• I suspect any sufficiently long-lived tradition is going to be susceptible to this, not just Ruism. Certainly there have been and continue to be attempts to co-opt Christianity, Islam, etc. for political purposes. It will be interesting to see how this plays out, and how successful the governments efforts to appeal to Ruism will be. One possibility is that ordinary people might be turned off by Ruism if it becomes identified as a government ideology.

      I’m curious about your last comment: why do you think democratic societies will necessarily become “less Confucian” over time? What indications do you see in Taiwan?

      Comment by David Elstein | November 21, 2011 | Reply

    • I agree that overt manipulation of Confucian terms, symbols, and values is likely to lead to cynicism and irony. A good example is “harmonize,” which is now generally used in popular culture (e.g., on Chinese microblogs) in ironic ways. This is not directly aimed at the Confucian usage, admittedly, but it rubs off.

      Comment by Steve Angle | November 21, 2011 | Reply

  7. Hi David and Steve,

    thanks for your comments. Concerning your first point, David: I think I share Charles Taylor’s position that although modern pluralistic democracy are often perceived as a threat to Christian belief, it actually may be a chance: only in a free and pluralistic society, the individuals can embrace the Christian system of belief authentically, without being forced into believing by the existing power structures or other authorities. And I guess the same should held true for Confucianism. However, the trouble with Confucianism is that it has been taken hostage since a thousands of years by the central authority (or, if you want, by the traditional Chinese state)… And even today there are these attempts to “politize” Confucianism in a similar fashion which creates in fact, as Steve righlty observes, “cynicism”. I would add that a general climate of fear is very typical for Chinese traditional political culture. Of course, it is a fascinating task to think about what a free, “modern” Confucianism would look alike. But this seems to be much more difficult as for example in the case of Christianity, where you have something like the King James bible embued with the spirit of freedom and individualism, and where political and spiritual power have been dissociated at a very early stage.

    Concerning your question on Taiwan, David: I think the recent discussions in Taiwan about whether the Four Books should become obligatory reading materials in Taiwanese schools once again have demonstrated that there is a very strong craving for openness and true pluralism in Taiwanese society today (i.e. Confucius AND Shakespeare AND Plato!). Although it seems that we will have these reading materials back after the elections (in case that the KMT wins the elections…), it is actually difficult to imagine that these “Confucians” will be able to impose their unified educational program on the long term (ironically one problem seems to be the lack of qualified teachers!). As soon as traditional familiy values become weaker (which is a necessary product of modernization) and schools do not teach the traditional compulsory Confucianism any more, I am convinced that many Confucian values will disappear on the long run (maybe we will have post-Confucian societies, like the post-Christian societies in Europe). I appreciate Mou Zongsan, but I am rather skeptical both about his claim that political freedom and the Confucian idea of moral/spiritual freedom are compatible and about his way of seeing Confucianism as a value basis for democracy: I do not think that the latter claim actually helps us to understand what democracy is or why citizens in a modern state should support democracy… I know that you have written an article on this issue (which to my shame I haven’t read yet). What do you think?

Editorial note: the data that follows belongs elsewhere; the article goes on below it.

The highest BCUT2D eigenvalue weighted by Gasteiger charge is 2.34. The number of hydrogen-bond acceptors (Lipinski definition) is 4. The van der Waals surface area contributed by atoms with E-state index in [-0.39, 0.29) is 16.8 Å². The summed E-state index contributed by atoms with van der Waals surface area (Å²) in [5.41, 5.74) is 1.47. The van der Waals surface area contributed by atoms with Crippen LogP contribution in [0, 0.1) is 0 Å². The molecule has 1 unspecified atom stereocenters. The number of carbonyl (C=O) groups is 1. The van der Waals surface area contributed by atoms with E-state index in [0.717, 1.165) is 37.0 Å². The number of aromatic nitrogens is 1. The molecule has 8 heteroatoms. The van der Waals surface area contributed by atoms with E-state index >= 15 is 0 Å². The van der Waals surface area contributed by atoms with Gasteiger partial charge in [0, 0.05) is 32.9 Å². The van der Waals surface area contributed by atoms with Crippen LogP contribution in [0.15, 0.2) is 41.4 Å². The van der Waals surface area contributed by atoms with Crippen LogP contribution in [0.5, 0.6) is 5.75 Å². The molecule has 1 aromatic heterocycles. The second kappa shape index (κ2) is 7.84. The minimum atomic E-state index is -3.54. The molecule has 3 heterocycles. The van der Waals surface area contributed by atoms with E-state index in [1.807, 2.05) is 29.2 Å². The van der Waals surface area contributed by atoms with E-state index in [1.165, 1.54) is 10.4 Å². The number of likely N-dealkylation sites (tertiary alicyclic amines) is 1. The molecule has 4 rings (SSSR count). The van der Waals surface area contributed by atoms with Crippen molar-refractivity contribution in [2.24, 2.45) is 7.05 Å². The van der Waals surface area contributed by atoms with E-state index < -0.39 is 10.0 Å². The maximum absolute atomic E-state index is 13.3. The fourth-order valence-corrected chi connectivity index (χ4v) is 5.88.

Comment by Kai Marchal | November 22, 2011 | Reply

  8. Well, these are big questions. I have no a priori view on whether Ruism can coexist with democracy; I suppose some forms or aspects of Ruism can coexist with or even help justify some forms or aspects of democracy. I rather like Xu Fuguan’s point that democracy makes it possible for more people to develop their renxing, and thus insofar as Ruism holds developing renxing as a good, there is reason to support democracy. Of course, even if he’s right, there’s no guarantee that once democracy is in place, people will continue to support Ruism. There probably will be a direction toward more pluralism, and certainly it seemed to me that people in Taiwan value individual freedom more than Anglophone writers on Ruist politics give credit for. Is this giving up Ruism? To some people, it certainly is, but of course others see it as freeing Ruism from the strictures of the traditional Chinese political structure so it can express the values it always had.

    I do think New Confucians in general overlooked how Ruist values actually imply different kinds of institutions than British-style liberalism, and generally assumed that Ruism could justify the same liberal democratic structure as in Western countries. To me, it’s an interesting question exactly what form a Ruist democracy would take, but I don’t have a good answer at this point.

    Comment by David Elstein | November 22, 2011 | Reply